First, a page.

It is well known that different molecules are degraded in different ways by different kinds of light, but we have observed that they are also affected in different ways by various concentrations of oxygen. We have also seen that where there are many naturally occurring light sensitive substances, these will to a certain extent compete about the absorption of incidental light. This is why some light sensitive substances that occur in very low concentrations can generate much stronger photo-oxidation than the substances that are present in substantially higher concentrations. This is a complex matter which is hard to thoroughly explain. We have started comparing photodegradation of the light sensitive substances with the creation of free radicals. This work will continue in cooperation with the University of Copenhagen.
Treatment of cancer
The photo-oxidation processes that occur in dairy products are the same processes that form the basis of so-called photodynamic cancer therapy (PDT): certain photosensitising agents are injected into the blood or applied directly onto the skin affected by skin cancer. The photosensitising agents accumulate in the cancerous tissue and are then exposed to light. This light causes photo-oxidation, which destroys the cancerous tissue. The Norwegian Radium Hospital has used this type of treatment for many years and has led pioneering research in insight into and further development of this method. In this project, our cooperation with the Norwegian Radium Hospital has been extremely important, both in order to understand some of our results and in our planning of important further steps in our work.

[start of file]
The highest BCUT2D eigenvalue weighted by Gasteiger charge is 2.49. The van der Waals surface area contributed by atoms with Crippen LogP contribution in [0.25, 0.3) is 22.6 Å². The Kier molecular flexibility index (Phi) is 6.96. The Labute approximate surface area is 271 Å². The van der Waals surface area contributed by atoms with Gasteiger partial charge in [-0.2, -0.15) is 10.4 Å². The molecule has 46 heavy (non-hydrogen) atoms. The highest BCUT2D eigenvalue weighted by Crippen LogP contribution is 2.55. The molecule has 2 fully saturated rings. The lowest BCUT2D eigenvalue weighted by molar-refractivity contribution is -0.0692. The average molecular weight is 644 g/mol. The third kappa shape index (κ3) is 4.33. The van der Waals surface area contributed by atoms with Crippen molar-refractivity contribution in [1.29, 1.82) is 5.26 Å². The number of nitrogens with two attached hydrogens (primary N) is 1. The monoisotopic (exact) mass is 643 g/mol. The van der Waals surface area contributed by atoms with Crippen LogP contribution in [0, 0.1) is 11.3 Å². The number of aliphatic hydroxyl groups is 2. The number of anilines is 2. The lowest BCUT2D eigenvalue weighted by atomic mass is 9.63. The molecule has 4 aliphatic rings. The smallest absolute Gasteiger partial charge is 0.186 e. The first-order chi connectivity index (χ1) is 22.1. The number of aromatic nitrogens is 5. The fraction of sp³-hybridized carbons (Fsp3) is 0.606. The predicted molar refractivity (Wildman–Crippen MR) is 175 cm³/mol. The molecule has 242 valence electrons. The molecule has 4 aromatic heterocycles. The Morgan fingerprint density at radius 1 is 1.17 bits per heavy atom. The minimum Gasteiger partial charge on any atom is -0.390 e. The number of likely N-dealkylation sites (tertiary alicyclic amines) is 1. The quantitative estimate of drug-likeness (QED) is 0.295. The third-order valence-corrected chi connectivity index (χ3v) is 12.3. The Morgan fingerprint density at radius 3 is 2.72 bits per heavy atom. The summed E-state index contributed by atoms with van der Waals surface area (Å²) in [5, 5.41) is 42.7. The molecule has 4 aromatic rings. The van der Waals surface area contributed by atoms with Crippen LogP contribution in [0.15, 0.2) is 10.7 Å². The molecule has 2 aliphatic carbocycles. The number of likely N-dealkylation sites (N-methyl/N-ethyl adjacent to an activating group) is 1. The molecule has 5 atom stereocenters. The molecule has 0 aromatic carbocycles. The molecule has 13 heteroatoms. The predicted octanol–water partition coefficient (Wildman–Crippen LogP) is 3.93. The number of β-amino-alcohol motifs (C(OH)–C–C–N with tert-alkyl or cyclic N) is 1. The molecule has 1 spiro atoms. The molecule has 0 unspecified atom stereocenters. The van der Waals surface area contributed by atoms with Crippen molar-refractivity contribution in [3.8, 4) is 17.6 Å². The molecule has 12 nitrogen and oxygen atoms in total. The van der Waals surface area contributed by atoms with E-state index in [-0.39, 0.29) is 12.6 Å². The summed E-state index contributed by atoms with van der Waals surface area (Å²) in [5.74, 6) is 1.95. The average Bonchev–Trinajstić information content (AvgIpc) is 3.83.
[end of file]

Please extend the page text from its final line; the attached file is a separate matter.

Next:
PDT usually uses a single photosensitising agent, and most published studies on how treatment is affected by factors such as oxygen concentration and exposure time to light has been made on systems with only one light sensitive substance. As dairy products contain at least six light sensitive substances, the systems are very complex, and detailed interpretation of the results is difficult to obtain.
Efficient analysis hinges on the use of chemometric tests in order to separate the various components, and in this area we have had a fruitful cooperation with the University of Copenhagen.